During the subsequent discussion, Brown admitted he was unaware of the deed restrictions that would appear to preclude locating a multicultural center at the golf course. However, he attended the architectural presentation to the Town Council and learned a zoning change would be required to allow a multicultural center on the site.
“My recommendation was going to be that we kind of put our foot down on the conservation issues,” Brown said.
However, Brown admitted he liked the architect’s idea to move the clubhouse “out of the way and open up the viewshed.” The site affords “one of the more beautiful vistas” on the island, he said, with panoramas over Watson Farm.
“I was going to recommend we again put something in front of the Town Council about preserving open space and passive recreation, and protecting or improving viewsheds,” he said.
The commissioners could go further, Brown added, and mention they support the performing arts but other locations might be “more appropriate” for an multicultural center. But he was undecided about how far they should go with an opinion about the proposal.
Commissioner Patrick Driscoll said the panel would really need to see a plan before they assessed the conservation impact. He also objected to characterizing the golf course as passive use.
“It’s fully active,” Driscoll said.
He also questioned whether the commissioners should delve into the issues about the zoning. “Is it our business to really get into the zoning? Is there a net loss or gain?”
Brown said the multicultural center would be adding use, but Driscoll said those uses would occur primarily inside the building and not outdoors.
Commissioner Ted Smayda asked for clarification about why Young and Montoya opposed the proposed center.
“Is the argument against multicultural activity?” he asked.
No, Young replied. “It’s planting it in the heart of the first tee area where it should not be allowed to be built.”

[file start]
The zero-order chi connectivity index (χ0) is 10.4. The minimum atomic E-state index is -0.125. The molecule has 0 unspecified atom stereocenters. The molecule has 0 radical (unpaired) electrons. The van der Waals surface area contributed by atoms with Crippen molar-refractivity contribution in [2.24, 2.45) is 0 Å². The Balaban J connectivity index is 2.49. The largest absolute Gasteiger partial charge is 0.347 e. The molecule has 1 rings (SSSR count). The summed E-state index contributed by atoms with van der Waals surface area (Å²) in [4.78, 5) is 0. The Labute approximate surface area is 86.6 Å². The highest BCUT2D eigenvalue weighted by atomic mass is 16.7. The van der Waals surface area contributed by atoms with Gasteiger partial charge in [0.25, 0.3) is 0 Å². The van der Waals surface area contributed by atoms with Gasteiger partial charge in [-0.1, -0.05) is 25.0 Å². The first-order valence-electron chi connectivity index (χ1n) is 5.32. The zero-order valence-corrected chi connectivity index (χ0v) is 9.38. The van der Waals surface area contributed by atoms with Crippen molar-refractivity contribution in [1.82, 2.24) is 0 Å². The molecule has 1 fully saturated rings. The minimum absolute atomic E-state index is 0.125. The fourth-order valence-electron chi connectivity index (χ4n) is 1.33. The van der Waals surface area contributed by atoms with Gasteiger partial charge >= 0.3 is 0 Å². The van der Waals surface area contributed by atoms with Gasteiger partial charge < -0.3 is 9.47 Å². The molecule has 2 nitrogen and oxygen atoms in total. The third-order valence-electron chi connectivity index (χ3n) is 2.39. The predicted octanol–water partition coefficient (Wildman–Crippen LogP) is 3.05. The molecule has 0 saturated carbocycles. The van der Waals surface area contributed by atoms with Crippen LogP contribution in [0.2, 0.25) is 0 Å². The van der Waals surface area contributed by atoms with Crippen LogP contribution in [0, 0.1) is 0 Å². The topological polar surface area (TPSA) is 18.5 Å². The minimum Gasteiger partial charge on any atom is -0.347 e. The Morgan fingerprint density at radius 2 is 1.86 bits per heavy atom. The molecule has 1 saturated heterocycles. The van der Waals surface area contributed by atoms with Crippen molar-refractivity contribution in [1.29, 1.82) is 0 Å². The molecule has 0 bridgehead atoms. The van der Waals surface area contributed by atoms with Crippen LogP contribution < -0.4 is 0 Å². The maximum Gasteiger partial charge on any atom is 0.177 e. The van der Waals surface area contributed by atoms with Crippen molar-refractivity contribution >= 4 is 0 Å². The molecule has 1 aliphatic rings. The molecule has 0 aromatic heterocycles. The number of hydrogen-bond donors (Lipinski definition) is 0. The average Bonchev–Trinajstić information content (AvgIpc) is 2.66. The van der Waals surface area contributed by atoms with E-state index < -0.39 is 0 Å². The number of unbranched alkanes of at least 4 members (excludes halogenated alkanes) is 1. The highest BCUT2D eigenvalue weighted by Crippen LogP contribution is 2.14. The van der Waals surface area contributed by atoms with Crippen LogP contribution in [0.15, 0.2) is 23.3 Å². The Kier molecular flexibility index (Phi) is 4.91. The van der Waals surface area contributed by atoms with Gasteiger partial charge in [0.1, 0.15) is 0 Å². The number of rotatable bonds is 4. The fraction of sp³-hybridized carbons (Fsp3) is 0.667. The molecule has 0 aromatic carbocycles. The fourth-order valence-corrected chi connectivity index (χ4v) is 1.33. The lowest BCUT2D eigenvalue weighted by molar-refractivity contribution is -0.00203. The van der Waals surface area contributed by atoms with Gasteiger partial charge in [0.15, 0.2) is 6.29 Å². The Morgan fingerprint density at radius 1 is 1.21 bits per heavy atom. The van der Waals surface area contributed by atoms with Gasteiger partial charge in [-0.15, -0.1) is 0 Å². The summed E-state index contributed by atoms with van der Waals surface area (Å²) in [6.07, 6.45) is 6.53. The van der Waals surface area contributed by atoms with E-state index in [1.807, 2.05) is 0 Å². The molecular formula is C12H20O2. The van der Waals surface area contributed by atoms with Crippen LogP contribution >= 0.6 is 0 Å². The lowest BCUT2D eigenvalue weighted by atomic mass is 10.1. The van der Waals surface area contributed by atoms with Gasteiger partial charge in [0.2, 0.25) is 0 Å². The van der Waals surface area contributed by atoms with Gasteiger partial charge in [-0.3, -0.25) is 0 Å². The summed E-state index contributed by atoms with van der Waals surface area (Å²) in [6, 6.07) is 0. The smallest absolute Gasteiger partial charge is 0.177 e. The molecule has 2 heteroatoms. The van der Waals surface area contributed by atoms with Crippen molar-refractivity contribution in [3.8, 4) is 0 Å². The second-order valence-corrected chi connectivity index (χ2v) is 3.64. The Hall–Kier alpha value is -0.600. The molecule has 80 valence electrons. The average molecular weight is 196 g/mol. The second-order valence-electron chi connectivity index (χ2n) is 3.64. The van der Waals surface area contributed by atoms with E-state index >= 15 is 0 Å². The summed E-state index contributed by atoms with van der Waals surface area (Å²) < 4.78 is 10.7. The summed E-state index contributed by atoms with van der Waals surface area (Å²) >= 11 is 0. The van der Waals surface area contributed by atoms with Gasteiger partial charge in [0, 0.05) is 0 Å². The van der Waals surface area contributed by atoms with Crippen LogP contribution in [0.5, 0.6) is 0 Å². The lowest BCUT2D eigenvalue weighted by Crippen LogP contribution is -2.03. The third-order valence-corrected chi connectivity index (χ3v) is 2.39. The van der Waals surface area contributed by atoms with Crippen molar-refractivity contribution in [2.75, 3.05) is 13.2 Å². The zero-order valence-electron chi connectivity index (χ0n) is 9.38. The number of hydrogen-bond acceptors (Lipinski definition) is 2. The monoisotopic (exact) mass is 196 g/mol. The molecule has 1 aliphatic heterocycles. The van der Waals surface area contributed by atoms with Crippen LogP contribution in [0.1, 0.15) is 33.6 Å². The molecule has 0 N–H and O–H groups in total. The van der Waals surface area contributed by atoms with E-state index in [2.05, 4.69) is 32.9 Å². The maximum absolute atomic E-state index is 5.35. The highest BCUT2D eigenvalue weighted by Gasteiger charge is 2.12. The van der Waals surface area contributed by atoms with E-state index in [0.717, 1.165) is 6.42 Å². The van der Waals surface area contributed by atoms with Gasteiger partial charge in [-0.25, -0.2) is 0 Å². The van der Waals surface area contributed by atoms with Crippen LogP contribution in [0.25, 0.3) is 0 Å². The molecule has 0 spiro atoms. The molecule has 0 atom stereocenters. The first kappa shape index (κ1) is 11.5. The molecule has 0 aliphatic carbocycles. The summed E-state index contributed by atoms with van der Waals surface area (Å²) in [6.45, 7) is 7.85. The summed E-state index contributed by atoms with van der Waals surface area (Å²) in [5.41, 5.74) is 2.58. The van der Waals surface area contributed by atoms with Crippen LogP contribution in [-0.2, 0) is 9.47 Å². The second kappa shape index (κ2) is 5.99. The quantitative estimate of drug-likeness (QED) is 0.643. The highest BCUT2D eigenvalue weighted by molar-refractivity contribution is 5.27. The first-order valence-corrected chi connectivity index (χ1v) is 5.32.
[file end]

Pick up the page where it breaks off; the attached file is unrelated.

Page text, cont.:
Smayda asked Young a question regarding the definition of recreational use.
As stated in the deed restrictions, Young explained, the only exception would be for a golf course.
Smayda indicated he was not convinced.
“We need to sort out some of the nuances,” Smayda said.
Commissioner George Souza said the commissioners should follow their charter.
“I would think our support would be toward maintaining and enhancing passive use and the viewshed,” he said.
“Do we want to weigh in against any zoning change?” Brown asked.
Driscoll argued against taking a stand against a zoning change. Zoning has been changed before, he said, citing alterations at Fort Getty when the town wanted to consider installing wind turbines.
“This is easily done,” Driscoll said. “Sometimes for good reasons, sometimes for bad reasons.”
As for the golf course, Driscoll said it’s a nice space, but it falls “thoroughly under the rubric of active recreation.”
“It’s not passive and it’s not really open to the public either,” he said.
According to Smayda, the commissioners are obliged to protect the golf course. However, there are ways of compromising, he said.
“As long as it’s not degraded,” Driscoll added.
Brown said the commissioners could wait another month or so before making any recommendation to the councilors. But ultimately, they voted to send a letter asking the councilors to consider the conservation issues before they made a decision about the future of the golf course.